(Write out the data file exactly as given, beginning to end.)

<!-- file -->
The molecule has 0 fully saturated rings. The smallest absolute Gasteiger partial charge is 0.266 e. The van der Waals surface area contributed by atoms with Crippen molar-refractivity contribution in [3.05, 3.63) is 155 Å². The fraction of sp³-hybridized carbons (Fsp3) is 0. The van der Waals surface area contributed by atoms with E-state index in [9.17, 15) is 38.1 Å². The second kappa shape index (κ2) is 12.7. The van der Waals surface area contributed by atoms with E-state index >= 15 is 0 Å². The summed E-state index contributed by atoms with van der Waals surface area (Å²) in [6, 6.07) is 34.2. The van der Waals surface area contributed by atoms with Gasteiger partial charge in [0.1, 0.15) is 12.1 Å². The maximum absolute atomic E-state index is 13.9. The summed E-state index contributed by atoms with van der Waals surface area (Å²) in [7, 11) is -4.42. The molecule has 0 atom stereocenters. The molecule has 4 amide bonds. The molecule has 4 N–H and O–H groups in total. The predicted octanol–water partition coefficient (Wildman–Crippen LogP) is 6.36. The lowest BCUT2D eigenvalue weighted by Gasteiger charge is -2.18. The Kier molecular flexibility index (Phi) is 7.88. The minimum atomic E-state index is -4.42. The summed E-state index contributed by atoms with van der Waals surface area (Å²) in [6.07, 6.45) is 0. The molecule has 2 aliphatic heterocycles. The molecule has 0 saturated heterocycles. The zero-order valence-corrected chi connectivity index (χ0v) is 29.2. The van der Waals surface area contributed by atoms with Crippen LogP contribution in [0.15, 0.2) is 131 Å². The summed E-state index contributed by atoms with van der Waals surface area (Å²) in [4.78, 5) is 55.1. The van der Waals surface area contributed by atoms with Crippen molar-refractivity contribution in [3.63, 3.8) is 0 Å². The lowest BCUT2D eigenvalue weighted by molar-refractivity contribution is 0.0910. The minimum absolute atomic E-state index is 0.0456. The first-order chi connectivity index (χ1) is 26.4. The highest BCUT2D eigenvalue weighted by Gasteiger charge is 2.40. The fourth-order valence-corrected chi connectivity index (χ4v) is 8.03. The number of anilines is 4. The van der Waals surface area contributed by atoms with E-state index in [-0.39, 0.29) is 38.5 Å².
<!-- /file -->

The molecule has 0 fully saturated rings. The smallest absolute Gasteiger partial charge is 0.266 e. The van der Waals surface area contributed by atoms with Crippen molar-refractivity contribution in [3.05, 3.63) is 155 Å². The fraction of sp³-hybridized carbons (Fsp3) is 0. The van der Waals surface area contributed by atoms with E-state index in [9.17, 15) is 38.1 Å². The second kappa shape index (κ2) is 12.7. The van der Waals surface area contributed by atoms with E-state index >= 15 is 0 Å². The summed E-state index contributed by atoms with van der Waals surface area (Å²) in [6, 6.07) is 34.2. The van der Waals surface area contributed by atoms with Gasteiger partial charge in [0.1, 0.15) is 12.1 Å². The maximum absolute atomic E-state index is 13.9. The summed E-state index contributed by atoms with van der Waals surface area (Å²) in [7, 11) is -4.42. The molecule has 0 atom stereocenters. The molecule has 4 amide bonds. The molecule has 4 N–H and O–H groups in total. The predicted octanol–water partition coefficient (Wildman–Crippen LogP) is 6.36. The lowest BCUT2D eigenvalue weighted by Gasteiger charge is -2.18. The Kier molecular flexibility index (Phi) is 7.88. The minimum atomic E-state index is -4.42. The summed E-state index contributed by atoms with van der Waals surface area (Å²) in [6.07, 6.45) is 0. The molecule has 2 aliphatic heterocycles. The molecule has 0 saturated heterocycles. The zero-order valence-corrected chi connectivity index (χ0v) is 29.2. The van der Waals surface area contributed by atoms with Crippen LogP contribution in [0.15, 0.2) is 131 Å². The summed E-state index contributed by atoms with van der Waals surface area (Å²) in [4.78, 5) is 55.1. The van der Waals surface area contributed by atoms with Crippen molar-refractivity contribution in [3.63, 3.8) is 0 Å². The lowest BCUT2D eigenvalue weighted by molar-refractivity contribution is 0.0910. The minimum absolute atomic E-state index is 0.0456. The first-order chi connectivity index (χ1) is 26.4. The highest BCUT2D eigenvalue weighted by Gasteiger charge is 2.40. The fourth-order valence-corrected chi connectivity index (χ4v) is 8.03. The number of anilines is 4. The van der Waals surface area contributed by atoms with E-state index in [-0.39, 0.29) is 38.5 Å².